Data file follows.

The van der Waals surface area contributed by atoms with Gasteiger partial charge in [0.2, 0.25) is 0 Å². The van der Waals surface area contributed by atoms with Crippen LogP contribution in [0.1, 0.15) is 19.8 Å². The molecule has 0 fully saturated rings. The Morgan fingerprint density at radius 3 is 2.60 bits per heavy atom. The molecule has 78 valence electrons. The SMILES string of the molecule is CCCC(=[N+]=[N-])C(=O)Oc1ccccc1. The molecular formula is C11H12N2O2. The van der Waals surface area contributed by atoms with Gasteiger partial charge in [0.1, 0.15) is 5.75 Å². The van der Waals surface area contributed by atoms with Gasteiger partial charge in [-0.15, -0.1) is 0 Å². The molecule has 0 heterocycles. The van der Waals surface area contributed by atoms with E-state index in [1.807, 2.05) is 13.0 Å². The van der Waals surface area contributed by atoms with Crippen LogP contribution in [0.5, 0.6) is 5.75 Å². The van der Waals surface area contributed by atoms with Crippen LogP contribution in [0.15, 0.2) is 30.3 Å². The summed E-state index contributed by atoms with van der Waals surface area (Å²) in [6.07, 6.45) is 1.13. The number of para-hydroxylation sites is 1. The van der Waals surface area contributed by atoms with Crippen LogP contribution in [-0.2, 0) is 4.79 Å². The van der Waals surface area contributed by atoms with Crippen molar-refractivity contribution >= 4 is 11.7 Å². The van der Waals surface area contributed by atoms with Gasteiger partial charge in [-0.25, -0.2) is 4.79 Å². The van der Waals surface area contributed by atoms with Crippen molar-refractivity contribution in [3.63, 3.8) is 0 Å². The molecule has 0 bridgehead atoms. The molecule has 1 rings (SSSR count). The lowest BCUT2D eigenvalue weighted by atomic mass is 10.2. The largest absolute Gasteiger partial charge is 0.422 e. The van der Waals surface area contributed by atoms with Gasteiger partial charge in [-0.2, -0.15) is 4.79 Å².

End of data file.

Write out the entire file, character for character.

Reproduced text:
The van der Waals surface area contributed by atoms with Gasteiger partial charge in [0.2, 0.25) is 0 Å². The van der Waals surface area contributed by atoms with Crippen LogP contribution in [0.1, 0.15) is 19.8 Å². The molecule has 0 fully saturated rings. The Morgan fingerprint density at radius 3 is 2.60 bits per heavy atom. The molecule has 78 valence electrons. The SMILES string of the molecule is CCCC(=[N+]=[N-])C(=O)Oc1ccccc1. The molecular formula is C11H12N2O2. The van der Waals surface area contributed by atoms with Gasteiger partial charge in [0.1, 0.15) is 5.75 Å². The van der Waals surface area contributed by atoms with Gasteiger partial charge in [-0.15, -0.1) is 0 Å². The molecule has 0 heterocycles. The van der Waals surface area contributed by atoms with E-state index in [1.807, 2.05) is 13.0 Å². The van der Waals surface area contributed by atoms with Crippen LogP contribution in [0.5, 0.6) is 5.75 Å². The van der Waals surface area contributed by atoms with Crippen LogP contribution in [0.15, 0.2) is 30.3 Å². The summed E-state index contributed by atoms with van der Waals surface area (Å²) in [6.07, 6.45) is 1.13. The number of para-hydroxylation sites is 1. The van der Waals surface area contributed by atoms with Crippen LogP contribution in [-0.2, 0) is 4.79 Å². The van der Waals surface area contributed by atoms with Crippen molar-refractivity contribution >= 4 is 11.7 Å². The van der Waals surface area contributed by atoms with Gasteiger partial charge in [-0.25, -0.2) is 4.79 Å². The van der Waals surface area contributed by atoms with Crippen molar-refractivity contribution in [3.63, 3.8) is 0 Å². The molecule has 0 bridgehead atoms. The molecule has 1 rings (SSSR count). The lowest BCUT2D eigenvalue weighted by atomic mass is 10.2. The largest absolute Gasteiger partial charge is 0.422 e. The van der Waals surface area contributed by atoms with Gasteiger partial charge in [-0.2, -0.15) is 4.79 Å².